• Welcome to ScubaBoard

  1. Welcome to ScubaBoard, the world's largest scuba diving community. Registration is not required to read the forums, but we encourage you to join. Joining has its benefits and enables you to participate in the discussions.

    Benefits of registering include

    • Ability to post and comment on topics and discussions.
    • A Free photo gallery to share your dive photos with the world.
    • You can make this box go away

    Joining is quick and easy. Login or Register now by clicking on the button

Solo with no BCD?

Discussion in 'Solo Divers' started by northcave, Jul 11, 2021.

  1. ginti

    ginti Contributor

    # of Dives: 200 - 499
    Location: Lyon, France
    777
    460
    Ok, got it. Surely it is possible, I just find it a bad idea, that's it :)
     
  2. Doc Harry

    Doc Harry Contributor

    # of Dives: 500 - 999
    Location: Appalachia
    3,641
    867
    Sometimes skills just don't cut it, and you need a BC.

    I've done some solo diving internationally, as side trips, when I did not have my own gear

    When all you can rent is a 7mm wetsuit and an AL80 tank, no amount of "skill" is compensate for all that lead that you have to wear.
     
    John C. Ratliff likes this.
  3. John C. Ratliff

    John C. Ratliff Scuba Instructor

    # of Dives: I'm a Fish!
    Location: Beaverton, Oregon
    3,057
    1,791
    Well, I’d have to disagree. In the 1970s I dove Clear Lake, Oregon (39 degrees F & 150 foot visibility), down to about 40 feet, made a butterfly knot in the anchor line (a loop that can be quickly removed), and took off my weight belt. I hooked it to the line, then continued to dive below 45 feet in perfectly neutral buoyancy. Before surfacing, I swam back to the anchor line, put my weights back on, removed the butterfly loop, and surfaced.

    SeaRat
     
    Bob DBF, SlugMug and Wibble like this.
  4. Doc Harry

    Doc Harry Contributor

    # of Dives: 500 - 999
    Location: Appalachia
    3,641
    867
    Brilliant!
     
    John C. Ratliff likes this.
  5. rx7diver

    rx7diver Contributor

    1,165
    493
    @John C. Ratliff and @Doc Harry,

    I first learned about drop weights when I took my cavern and basic cave course in 1988. Several Pb weights tied together with a clip added. Dive down sufficiently deep (for your wet suit to compress), and then un-clip the bundle of weights from your kit, clip it to the permanent line, and continue your dive.

    Pro: Basic cave means no "circuits" and no "jumps", so you always have to return via the route you entered. (So, you will always come back to retrieve your weights for the ascent.) Meanwhile, you don't have to dive carrying all that "extra" weight.

    Con: You've got to be very careful that your planned route through the cave does not ascend too much! (Right?)

    I don't think I would ever use drop weights for recreational diving in open water. Recreational diving means you can safely ascend directly to the surface in the case of an emergency. So, if you left your drop weights way over there, but you need to ascend right now from over here, you could have a problem.

    rx7diver
     
  6. SlugMug

    SlugMug Contributor

    # of Dives: I just don't log dives
    Location: Texas
    636
    480
    Agreed, a lot of things can be overcome with skills, training, and/or redundancy.

    I certainly understand being adamant that new divers shouldn't do certain things, like dive solo.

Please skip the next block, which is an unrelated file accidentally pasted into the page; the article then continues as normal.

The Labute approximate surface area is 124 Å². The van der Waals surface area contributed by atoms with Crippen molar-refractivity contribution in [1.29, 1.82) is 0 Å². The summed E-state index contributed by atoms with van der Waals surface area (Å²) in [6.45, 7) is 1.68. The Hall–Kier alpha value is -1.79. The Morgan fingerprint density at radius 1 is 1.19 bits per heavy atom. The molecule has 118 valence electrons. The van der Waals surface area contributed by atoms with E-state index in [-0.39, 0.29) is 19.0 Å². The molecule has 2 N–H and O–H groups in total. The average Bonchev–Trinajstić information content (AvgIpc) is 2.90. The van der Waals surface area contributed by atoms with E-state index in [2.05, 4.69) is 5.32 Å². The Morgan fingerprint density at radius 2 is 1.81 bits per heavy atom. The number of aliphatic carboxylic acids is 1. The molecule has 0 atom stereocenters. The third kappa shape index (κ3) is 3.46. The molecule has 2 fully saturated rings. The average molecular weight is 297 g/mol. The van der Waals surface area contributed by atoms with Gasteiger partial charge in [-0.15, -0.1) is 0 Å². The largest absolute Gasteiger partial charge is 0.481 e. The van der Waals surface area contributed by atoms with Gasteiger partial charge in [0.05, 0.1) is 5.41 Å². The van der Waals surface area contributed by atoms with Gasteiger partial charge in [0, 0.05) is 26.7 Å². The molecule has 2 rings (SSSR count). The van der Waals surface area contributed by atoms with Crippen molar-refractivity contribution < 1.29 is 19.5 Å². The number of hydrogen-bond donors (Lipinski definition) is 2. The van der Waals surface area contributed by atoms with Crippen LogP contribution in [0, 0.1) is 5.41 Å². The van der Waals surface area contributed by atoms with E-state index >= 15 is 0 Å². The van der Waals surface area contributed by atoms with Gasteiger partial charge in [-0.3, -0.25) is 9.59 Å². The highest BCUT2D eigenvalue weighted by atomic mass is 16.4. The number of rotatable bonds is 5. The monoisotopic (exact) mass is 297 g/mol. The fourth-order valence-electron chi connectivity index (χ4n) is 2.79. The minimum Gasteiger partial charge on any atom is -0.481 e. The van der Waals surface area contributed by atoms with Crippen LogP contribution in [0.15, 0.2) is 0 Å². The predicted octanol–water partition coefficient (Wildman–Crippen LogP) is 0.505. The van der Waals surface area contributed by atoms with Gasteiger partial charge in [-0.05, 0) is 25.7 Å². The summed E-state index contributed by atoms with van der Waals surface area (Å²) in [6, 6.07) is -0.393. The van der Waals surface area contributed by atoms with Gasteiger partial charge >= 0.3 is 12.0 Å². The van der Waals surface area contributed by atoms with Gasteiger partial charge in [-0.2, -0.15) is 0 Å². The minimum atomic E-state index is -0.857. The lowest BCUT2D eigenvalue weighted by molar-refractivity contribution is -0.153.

I never heard of drop-weights (versus "dropping weights"), but that makes sense. I might be inclined to carry a rolled-up mesh bag I could stuff rocks into for redundancy. In some of my super-early dives, I was either underweighted, or unable to dump all air from my BCD, and I picked up rocks off the bottom a few times to aid in my safety-stop.
     
    John C. Ratliff likes this.
  7. rx7diver

    rx7diver Contributor

    1,165
    493
    Yes, "drop weights" (without the hyphen) are discussed in my cavern textbook (Zumrick Jr., J.L., J.J. Prosser, and H.V. Grey, 1988. NSS Cavern Diving Manual. Brandford FL: NSS-CDS) and my cave diving textbook (Prosser, J, and H.V. Grey, eds, 1992. NSS Cave Diving Manual - An Overview. Brandford FL: NSS-CDS). Not a new concept.

    rx7diver
     
    SlugMug likes this.
  8. John C. Ratliff

    John C. Ratliff Scuba Instructor

    # of Dives: I'm a Fish!
    Location: Beaverton, Oregon
    3,057
    1,791
    Okay, I'm going to quote a part of my article in NAUI News, July 1973:
    This was published some 15 years before NSS Cavern Diving Manual, in 1988, and I'm wondering whether my article publishing this technique was the first ever reference to reference it?

    SeaRat
     
  9. Pressurehead

    Pressurehead ScubaBoard Supporter ScubaBoard Supporter

    # of Dives: I'm a Fish!
    Location: Queensland Australia
    754
    595
    We did this diving twin 63s, no BC < 18m, Fenzy [horse collar BC with it's own small cylinder] > 18m up till about 1987 or so.
    Making sure you came back to where you placed your weight belt certainly improved you underwater navigation skills.
     
    Bob DBF, rx7diver and John C. Ratliff like this.
  10. Wibble

    Wibble Contributor

    # of Dives: 500 - 999
    Location: UK
    1,282
    982
    I'm a bit young for this :wink:

    I remember reading my dad's BSAC scuba manual when we lived in Singapore in 1968/9. Alas and annoyingly I don't have that manual, but loved reading it as a child (burst lung sounds great!) and always wanted to join him on the scuba trips. I remember it was a wire-bound manual.

    My point is that manuals did actually exist in those days, certainly for BSAC, so would really expect other agencies to have written similar. Some people should have those hanging around nowadays.

    Would love to find a copy of that manual.
     

Share This Page